By Jim Buie Special to The Washington Post
Tuesday, June 15, 2004; Page C10
Like many dads this Father's Day, Michael Gough plans to spend some special time with his daughter Saige, 5. He'll probably read and show her some picture books like "Pocahontas." Maybe they'll play a game of checkers. He might make some goofy faces and tell corny jokes to elicit one of her contagious belly laughs.
Since Gough is divorced, and lives in Salt Lake City, and Saige lives with her mother in Wisconsin, his Father's Day time with her will be high-tech. Several times a week, by court order, no matter where Gough happens to be -- even when he travels as a computer consultant -- he "virtually visits" with his daughter using Web cameras and synchronized voice technology over a high-speed Internet connection. Last September, Gough won the legal right to engage in "Internet visitation" with his daughter.
For Gough, interacting with Saige over the Internet, using inexpensive webcams and microphones so they can see as well as hear each other, helps to ease the pain of divorce. "When I called my daughter up on the telephone, the conversation would last about five minutes and she would often give one-word responses to questions," Gough recalled. "I had very little idea what was really going on in her life."
But once the webcams were installed, their communication became far richer, he says.
"My daughter was even able to virtually visit with her grandparents and great grandparents, something she would have missed without the video call," he says.
Eager to help other parents, particularly fathers, obtain more access to their children without the kind of court battle and legal expenses he incurred, Gough and his attorney, Joyce Maughan, contacted a state legislator in Utah, who introduced a bill that would insert the right to "virtual parent-time" into the state's child custody guidelines. Last month, Utah became the first state in the nation to enact a law recognizing a parent's right to "virtual visitation." Gough proudly calls the legislation "Saige's law."
Gough isn't alone when it comes to choosing virtual visitation as a way of trying to overcome the miles between parents and their children.
Conflict over the right to computer-based communication between parents and children has played a role in at least a dozen court cases in 11 states since 2001. Some parents have offered computer communication as an olive branch in custody battles, and others have fought requests from former spouses for such access on the grounds that a webcam and high-speed Internet connection would violate privacy, would be too expensive or too complicated to install, or would create a hardship by disrupting a child's routine. Two of the best-known cases were in Florida and Massachusetts.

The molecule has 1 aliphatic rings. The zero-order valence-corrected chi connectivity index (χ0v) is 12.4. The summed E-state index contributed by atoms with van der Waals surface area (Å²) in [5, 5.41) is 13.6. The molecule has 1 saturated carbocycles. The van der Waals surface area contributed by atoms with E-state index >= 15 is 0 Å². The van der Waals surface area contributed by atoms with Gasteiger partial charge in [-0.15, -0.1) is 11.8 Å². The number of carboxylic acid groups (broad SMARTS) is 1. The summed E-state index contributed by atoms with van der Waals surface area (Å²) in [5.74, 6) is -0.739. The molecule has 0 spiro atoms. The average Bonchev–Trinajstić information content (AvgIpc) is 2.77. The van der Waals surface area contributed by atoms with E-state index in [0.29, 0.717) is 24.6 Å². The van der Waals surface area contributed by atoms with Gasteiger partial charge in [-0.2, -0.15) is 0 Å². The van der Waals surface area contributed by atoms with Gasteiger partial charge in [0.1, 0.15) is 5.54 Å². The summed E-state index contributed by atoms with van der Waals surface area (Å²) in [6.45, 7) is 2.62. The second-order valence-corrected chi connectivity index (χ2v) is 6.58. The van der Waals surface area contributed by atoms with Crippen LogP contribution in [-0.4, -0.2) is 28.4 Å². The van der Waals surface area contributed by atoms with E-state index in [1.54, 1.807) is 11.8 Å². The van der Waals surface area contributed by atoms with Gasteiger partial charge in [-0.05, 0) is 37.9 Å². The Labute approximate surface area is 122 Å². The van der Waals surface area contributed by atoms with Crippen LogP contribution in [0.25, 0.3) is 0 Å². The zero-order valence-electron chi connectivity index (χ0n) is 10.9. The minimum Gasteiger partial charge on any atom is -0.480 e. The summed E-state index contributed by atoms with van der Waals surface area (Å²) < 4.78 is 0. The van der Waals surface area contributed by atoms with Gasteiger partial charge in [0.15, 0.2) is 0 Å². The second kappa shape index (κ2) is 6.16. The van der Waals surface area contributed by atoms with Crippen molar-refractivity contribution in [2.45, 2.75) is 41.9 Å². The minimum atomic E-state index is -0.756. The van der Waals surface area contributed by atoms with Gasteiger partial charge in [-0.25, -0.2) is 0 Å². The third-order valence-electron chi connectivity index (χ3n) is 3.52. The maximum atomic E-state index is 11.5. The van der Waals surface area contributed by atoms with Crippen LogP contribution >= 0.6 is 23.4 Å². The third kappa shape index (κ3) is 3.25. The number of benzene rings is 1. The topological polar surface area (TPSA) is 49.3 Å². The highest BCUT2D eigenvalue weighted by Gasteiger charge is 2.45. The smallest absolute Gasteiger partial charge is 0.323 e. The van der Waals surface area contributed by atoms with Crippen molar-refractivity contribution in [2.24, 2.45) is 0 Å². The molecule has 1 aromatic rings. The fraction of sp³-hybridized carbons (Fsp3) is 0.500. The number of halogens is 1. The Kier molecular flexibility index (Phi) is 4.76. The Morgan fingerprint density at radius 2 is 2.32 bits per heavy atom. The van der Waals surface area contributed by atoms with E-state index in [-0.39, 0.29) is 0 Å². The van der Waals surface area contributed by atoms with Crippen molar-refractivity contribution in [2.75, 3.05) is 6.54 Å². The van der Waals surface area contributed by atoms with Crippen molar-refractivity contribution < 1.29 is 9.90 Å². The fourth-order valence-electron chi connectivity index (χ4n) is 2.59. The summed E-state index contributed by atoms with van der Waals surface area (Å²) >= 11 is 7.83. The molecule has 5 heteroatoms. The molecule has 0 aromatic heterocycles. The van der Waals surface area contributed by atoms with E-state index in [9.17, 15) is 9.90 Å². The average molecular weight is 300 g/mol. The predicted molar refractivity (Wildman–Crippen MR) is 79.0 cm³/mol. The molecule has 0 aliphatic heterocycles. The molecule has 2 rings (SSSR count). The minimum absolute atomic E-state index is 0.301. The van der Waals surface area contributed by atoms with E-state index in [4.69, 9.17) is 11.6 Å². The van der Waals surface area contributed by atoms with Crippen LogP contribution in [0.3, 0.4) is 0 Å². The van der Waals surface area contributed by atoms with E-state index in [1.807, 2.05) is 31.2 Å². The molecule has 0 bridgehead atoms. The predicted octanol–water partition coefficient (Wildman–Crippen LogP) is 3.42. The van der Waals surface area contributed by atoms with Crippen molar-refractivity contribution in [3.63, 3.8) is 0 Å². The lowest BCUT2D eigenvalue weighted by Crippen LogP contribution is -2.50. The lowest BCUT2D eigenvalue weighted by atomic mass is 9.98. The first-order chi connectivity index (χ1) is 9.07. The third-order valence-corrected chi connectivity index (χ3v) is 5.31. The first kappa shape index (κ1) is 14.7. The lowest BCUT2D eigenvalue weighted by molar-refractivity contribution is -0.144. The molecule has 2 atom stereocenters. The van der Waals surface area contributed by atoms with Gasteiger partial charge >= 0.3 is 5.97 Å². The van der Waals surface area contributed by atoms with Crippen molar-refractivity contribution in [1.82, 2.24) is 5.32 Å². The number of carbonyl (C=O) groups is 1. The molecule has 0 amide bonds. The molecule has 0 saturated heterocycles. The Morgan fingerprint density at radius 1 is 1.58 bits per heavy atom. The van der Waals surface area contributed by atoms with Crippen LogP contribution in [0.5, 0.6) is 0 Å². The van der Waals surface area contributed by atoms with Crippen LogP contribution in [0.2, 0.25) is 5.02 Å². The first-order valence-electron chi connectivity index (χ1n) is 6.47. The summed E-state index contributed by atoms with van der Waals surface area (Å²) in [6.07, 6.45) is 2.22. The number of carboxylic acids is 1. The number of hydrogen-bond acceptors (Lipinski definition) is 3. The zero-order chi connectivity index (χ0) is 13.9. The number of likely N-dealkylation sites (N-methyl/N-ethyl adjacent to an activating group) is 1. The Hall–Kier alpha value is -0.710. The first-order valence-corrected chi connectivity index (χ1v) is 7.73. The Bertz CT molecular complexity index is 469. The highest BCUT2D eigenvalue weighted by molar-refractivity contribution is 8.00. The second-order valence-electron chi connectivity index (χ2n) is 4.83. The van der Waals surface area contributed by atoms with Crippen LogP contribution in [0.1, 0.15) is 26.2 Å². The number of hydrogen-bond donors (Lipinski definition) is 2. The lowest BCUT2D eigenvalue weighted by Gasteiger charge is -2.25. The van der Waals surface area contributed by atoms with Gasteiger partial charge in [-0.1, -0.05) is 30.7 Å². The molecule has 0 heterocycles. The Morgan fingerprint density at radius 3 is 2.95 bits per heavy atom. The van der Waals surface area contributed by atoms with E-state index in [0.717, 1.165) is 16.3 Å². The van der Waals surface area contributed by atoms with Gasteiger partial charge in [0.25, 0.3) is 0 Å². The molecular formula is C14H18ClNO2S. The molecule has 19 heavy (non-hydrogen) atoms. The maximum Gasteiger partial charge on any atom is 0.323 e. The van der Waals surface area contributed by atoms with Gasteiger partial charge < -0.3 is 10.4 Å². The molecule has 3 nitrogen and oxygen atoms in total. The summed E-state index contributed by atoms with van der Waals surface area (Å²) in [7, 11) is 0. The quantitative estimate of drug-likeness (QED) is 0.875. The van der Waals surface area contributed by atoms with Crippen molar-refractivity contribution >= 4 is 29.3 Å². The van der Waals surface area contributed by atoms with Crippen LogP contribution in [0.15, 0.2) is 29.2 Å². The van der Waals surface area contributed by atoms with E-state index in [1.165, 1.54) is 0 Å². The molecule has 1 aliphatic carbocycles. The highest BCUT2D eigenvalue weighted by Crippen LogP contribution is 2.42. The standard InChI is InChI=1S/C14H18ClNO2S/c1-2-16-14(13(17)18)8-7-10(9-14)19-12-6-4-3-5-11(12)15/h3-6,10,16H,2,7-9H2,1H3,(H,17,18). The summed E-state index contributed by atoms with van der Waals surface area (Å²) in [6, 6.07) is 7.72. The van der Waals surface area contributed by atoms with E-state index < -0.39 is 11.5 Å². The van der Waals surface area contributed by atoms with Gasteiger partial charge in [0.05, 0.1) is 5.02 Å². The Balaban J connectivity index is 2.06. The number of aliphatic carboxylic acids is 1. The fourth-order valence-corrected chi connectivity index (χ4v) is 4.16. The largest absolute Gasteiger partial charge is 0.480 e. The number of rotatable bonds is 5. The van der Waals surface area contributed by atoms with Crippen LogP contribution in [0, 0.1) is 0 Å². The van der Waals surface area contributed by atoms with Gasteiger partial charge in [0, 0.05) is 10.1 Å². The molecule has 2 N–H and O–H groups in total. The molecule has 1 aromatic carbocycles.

In Orlando in 2000, Tawny Kaleita Sniderman proposed virtual visitation as a custody solution when she sought to move to Ohio with her new husband. She and her attorney did such a good sales job on its benefits that the judge decided in 2001 that she could be the virtual parent, deciding that her then-10-year-old daughter would stay with her father, Gary Kaleita, in Orlando. The mother had sought primary physical custody. But the judge did not award the father everything he wanted. The father had asserted that liberal virtual visitation access would disrupt household schedules. The judge disagreed, giving the mother permission to contact her daughter as often and as long as she wanted.
In the Needham, Mass., case, in 2002, Paul Cleri objected to receiving virtual visitation over physical custody of his three young children who were allowed to move with their mother to New York. Cleri is appealing the decision, claiming that virtual visitation is absolutely no substitute for living with or nearby his children. His lawyer called it a "glorified phone call."